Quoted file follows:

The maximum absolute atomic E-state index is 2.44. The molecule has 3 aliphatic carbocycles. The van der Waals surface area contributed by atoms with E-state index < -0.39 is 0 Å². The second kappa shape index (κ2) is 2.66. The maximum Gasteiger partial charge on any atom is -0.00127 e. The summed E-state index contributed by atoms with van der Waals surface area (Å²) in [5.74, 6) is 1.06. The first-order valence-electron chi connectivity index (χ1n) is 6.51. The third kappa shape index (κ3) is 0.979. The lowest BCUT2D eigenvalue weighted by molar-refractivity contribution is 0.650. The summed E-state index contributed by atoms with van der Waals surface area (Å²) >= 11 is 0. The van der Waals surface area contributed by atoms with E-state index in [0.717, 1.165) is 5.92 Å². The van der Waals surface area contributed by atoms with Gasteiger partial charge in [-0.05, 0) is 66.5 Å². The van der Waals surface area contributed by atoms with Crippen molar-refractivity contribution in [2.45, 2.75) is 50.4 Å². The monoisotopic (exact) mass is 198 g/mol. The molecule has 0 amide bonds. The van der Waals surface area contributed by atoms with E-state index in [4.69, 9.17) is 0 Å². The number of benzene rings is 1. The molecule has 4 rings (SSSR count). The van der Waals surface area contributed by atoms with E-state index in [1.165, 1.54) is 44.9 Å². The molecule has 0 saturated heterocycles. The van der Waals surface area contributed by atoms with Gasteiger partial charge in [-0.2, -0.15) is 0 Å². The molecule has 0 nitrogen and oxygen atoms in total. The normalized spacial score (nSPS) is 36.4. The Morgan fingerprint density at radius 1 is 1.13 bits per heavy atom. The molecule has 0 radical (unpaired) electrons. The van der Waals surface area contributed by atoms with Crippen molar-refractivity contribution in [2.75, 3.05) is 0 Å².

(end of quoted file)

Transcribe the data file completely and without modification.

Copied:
The maximum absolute atomic E-state index is 2.44. The molecule has 3 aliphatic carbocycles. The van der Waals surface area contributed by atoms with E-state index < -0.39 is 0 Å². The second kappa shape index (κ2) is 2.66. The maximum Gasteiger partial charge on any atom is -0.00127 e. The summed E-state index contributed by atoms with van der Waals surface area (Å²) in [5.74, 6) is 1.06. The first-order valence-electron chi connectivity index (χ1n) is 6.51. The third kappa shape index (κ3) is 0.979. The lowest BCUT2D eigenvalue weighted by molar-refractivity contribution is 0.650. The summed E-state index contributed by atoms with van der Waals surface area (Å²) >= 11 is 0. The van der Waals surface area contributed by atoms with E-state index in [0.717, 1.165) is 5.92 Å². The van der Waals surface area contributed by atoms with Gasteiger partial charge in [-0.05, 0) is 66.5 Å². The van der Waals surface area contributed by atoms with Crippen molar-refractivity contribution in [2.45, 2.75) is 50.4 Å². The monoisotopic (exact) mass is 198 g/mol. The molecule has 0 amide bonds. The van der Waals surface area contributed by atoms with E-state index in [4.69, 9.17) is 0 Å². The number of benzene rings is 1. The molecule has 4 rings (SSSR count). The van der Waals surface area contributed by atoms with E-state index in [1.165, 1.54) is 44.9 Å². The molecule has 0 saturated heterocycles. The van der Waals surface area contributed by atoms with Gasteiger partial charge in [-0.2, -0.15) is 0 Å². The molecule has 0 nitrogen and oxygen atoms in total. The normalized spacial score (nSPS) is 36.4. The Morgan fingerprint density at radius 1 is 1.13 bits per heavy atom. The molecule has 0 radical (unpaired) electrons. The van der Waals surface area contributed by atoms with Crippen molar-refractivity contribution in [2.75, 3.05) is 0 Å².